The Big Tree Trail is just 10 minutes by water taxi from the small town of Tofino, but it’s a world away. While most of the rainforest near Tofino in Pacific Rim National Park is second growth, on the Big Tree Trail on nearby Meares Island you can find spectacular giant old growth trees including some that are estimated to be over 1500 years old. The area was slated for clear-cut logging in the early 1980s but the actions of environmentalists and the local Tla-o-qui-aht First Nation halted the logging and the area is now protected as a tribal park.
I hiked the trail on a misty day in February. The trip starts off with a ten minute ride on a water taxi through a maze of small islands, sand bars and channels. Our water taxi driver told us about the history of the trail and even stopped the boat so we could gawk at an eagle couple hanging out at their nest.
It was high tide when we arrived so our driver dropped us off directly on a rock outcropping as the dock where they usually drop off was swamped by the winter tides. We clambered off the boat, onto the rock then up into the forest where the axe hewn cedar board walk began.
We followed the winding boardwalk through the rainforest with towering trees all around us until we came to the first of many giant cedars. Some of the trees had carved placards with the name of the trees (like Cedar of Life or Hanging Garden Tree) but most did not. The trees were so tall and so broad, so old and so gnarled that they made us feel so small.
We continued along the boardwalk on the well-travelled portion of the trail until we reached the Hanging Garden Tree. This is where many visitors turn around but we wanted to hike the entire loop so we followed the flagging around the corner on to the less-visited part of the trail where the trail maintenance ends and the mud begins! This portion of the trail cuts inland across the small peninsula following an old pipe line (I’m not sure what the pipe was for) to make a loop hike. It was much less scenic with no big tree sand was not really maintained so it was VERY muddy – boot sucking muddy.
After nearly a kilometer of the rough inland trail, we finally reached the other side of the peninsula and took a side trail down to the beach. We took a break to eat lunch and enjoy the views of the surrounding small islands. At low tide this area is a tidal mud flat, but the tide was still quite high when we were there.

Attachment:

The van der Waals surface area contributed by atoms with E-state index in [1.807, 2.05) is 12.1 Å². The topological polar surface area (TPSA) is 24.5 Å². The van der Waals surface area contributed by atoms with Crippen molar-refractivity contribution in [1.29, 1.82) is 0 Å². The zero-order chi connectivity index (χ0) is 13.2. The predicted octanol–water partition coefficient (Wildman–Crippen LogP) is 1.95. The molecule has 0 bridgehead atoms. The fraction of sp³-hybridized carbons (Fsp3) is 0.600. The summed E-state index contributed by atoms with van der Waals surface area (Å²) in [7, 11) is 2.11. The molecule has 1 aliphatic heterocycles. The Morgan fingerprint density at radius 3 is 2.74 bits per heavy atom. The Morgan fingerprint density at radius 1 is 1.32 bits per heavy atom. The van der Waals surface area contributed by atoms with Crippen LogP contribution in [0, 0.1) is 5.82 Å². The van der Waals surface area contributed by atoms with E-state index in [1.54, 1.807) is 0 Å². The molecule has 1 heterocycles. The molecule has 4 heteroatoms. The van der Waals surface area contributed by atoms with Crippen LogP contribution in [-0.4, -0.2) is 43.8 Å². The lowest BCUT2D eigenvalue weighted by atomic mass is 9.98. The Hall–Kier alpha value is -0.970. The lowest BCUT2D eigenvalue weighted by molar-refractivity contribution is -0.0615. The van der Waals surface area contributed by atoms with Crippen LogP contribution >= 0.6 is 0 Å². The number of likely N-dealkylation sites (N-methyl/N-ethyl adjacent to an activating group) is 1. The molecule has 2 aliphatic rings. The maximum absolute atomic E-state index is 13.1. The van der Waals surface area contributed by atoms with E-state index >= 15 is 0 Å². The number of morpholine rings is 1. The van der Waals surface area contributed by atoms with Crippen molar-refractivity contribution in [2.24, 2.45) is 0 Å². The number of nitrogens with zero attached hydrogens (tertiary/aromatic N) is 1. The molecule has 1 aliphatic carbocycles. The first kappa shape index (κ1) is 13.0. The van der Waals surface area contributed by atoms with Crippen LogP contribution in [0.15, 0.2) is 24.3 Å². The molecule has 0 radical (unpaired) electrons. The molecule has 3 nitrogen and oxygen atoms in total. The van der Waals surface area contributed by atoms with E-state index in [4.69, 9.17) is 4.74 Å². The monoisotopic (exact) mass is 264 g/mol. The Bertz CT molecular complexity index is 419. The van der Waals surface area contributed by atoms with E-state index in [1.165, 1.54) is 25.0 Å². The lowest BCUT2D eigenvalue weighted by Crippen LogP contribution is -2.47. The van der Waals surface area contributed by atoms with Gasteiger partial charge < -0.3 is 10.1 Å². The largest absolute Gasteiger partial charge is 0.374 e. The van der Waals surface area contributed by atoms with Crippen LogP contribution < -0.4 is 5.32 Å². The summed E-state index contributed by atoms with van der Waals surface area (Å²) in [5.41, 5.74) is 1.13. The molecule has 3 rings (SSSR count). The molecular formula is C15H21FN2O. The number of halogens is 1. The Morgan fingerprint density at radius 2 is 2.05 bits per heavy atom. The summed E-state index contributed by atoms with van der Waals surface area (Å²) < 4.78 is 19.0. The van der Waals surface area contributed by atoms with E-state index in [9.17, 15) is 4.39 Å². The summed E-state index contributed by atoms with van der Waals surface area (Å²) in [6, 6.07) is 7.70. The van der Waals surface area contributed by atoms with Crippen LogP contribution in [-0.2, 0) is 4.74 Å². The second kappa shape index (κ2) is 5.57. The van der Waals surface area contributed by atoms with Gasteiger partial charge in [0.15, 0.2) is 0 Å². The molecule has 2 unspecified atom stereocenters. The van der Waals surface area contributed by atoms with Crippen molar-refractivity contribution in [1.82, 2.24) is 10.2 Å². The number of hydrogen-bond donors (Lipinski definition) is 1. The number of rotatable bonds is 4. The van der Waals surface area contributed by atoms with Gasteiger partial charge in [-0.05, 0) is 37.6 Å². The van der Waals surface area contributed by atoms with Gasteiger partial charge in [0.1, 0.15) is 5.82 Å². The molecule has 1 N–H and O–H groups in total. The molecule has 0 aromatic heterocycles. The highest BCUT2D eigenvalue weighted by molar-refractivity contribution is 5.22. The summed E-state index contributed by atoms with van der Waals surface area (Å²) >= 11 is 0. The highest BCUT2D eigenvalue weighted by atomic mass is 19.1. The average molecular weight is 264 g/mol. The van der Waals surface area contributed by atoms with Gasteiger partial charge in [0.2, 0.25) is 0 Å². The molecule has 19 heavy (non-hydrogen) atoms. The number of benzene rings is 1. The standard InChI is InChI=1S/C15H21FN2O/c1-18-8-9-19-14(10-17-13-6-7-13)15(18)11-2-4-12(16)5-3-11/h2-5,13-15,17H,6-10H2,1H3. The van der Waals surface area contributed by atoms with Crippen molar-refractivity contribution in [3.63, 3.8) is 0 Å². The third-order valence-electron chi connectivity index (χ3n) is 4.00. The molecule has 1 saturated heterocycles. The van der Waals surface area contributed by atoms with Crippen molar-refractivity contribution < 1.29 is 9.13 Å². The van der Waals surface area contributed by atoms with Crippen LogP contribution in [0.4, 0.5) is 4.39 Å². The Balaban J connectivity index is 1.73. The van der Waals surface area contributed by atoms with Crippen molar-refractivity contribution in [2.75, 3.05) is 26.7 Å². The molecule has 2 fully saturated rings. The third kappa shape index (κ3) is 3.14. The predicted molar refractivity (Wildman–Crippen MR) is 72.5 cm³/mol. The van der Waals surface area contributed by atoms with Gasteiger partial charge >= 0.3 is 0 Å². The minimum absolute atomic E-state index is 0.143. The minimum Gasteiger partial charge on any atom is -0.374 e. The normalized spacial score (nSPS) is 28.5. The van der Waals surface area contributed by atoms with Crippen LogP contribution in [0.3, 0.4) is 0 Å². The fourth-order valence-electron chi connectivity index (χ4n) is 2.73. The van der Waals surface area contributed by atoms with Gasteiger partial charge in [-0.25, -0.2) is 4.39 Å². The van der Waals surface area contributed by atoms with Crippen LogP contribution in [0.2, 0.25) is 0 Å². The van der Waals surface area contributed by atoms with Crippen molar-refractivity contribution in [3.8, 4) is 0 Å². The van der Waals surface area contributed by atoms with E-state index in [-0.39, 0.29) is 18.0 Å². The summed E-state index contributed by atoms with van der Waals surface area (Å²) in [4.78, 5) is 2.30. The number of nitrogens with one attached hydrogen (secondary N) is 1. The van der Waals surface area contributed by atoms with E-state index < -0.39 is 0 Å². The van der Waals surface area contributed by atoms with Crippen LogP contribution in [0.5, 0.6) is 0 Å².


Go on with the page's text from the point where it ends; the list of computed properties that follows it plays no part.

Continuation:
After our lunch break we headed back into the forest to walk the last kilometer or so back to the dock to meet our water taxi. This section of the trail didn’t have any boardwalk but was much less muddy. It weaved in and out of salal thickets with a few big cedars along the way.
Before long we were back at the dock. Thankfully the tide had gone out and it was usable. Within a few minutes our water taxi picked us up and were zooming in between islets back to Tofino.
If You Go:
You can find an excellent overview of the Big Tree Trail with trail directions on Tofino Trails or Tofino Hiatus. The trail is only about 3 kilometers long but takes most people about 2 hours to hike. With lots of photo breaks, some slow travel while trying not to get stuck in the mud and a lunch break, we spent close to 3 hours on the island.
The first section of the trail with boardwalk is very easy to follow but once you reach the Hanging Garden tree there are many side trails and it can get a bit confusing. Follow the flagging tape to the “End of Managed Trail” sign, then keep following it on the muddy trail across the peninsula to the beach – once you get on the muddy trail it’s fairly straight forward. Just before the beach you’ll see a sign pointing right that says “boat dock” or something like that and as long as you keep following the flagging tape, you’ll end up back at the beginning of the loop.
To get to the trailhead you’ll need to take a boat. You can rent a kayak in town or hire a water taxi. All of the water taxis or boat tour operators in town seem to charge $30/person round trip (as of February 2016) and $5 of that goes to the First Nation group that maintains the trail. There is cell service on most of the trail (the part along the coast has good reception – the rest not so much). We were able to call our water taxi part way through the hike and tell them we wanted more time on the island, then call them again from the dock to request a pick up.
This hike is quite muddy so you’ll want good waterproof boots. Don’t forget your camera of course! If you have a wide angle lens you it will be easier to fit more of the trees into the frame – I brought a small wide angle attachment lens for my iPhone on this trip and several of the images you see above were shot with that lens.
Looking for other coastal or big tree hikes in BC? Check out these trails:
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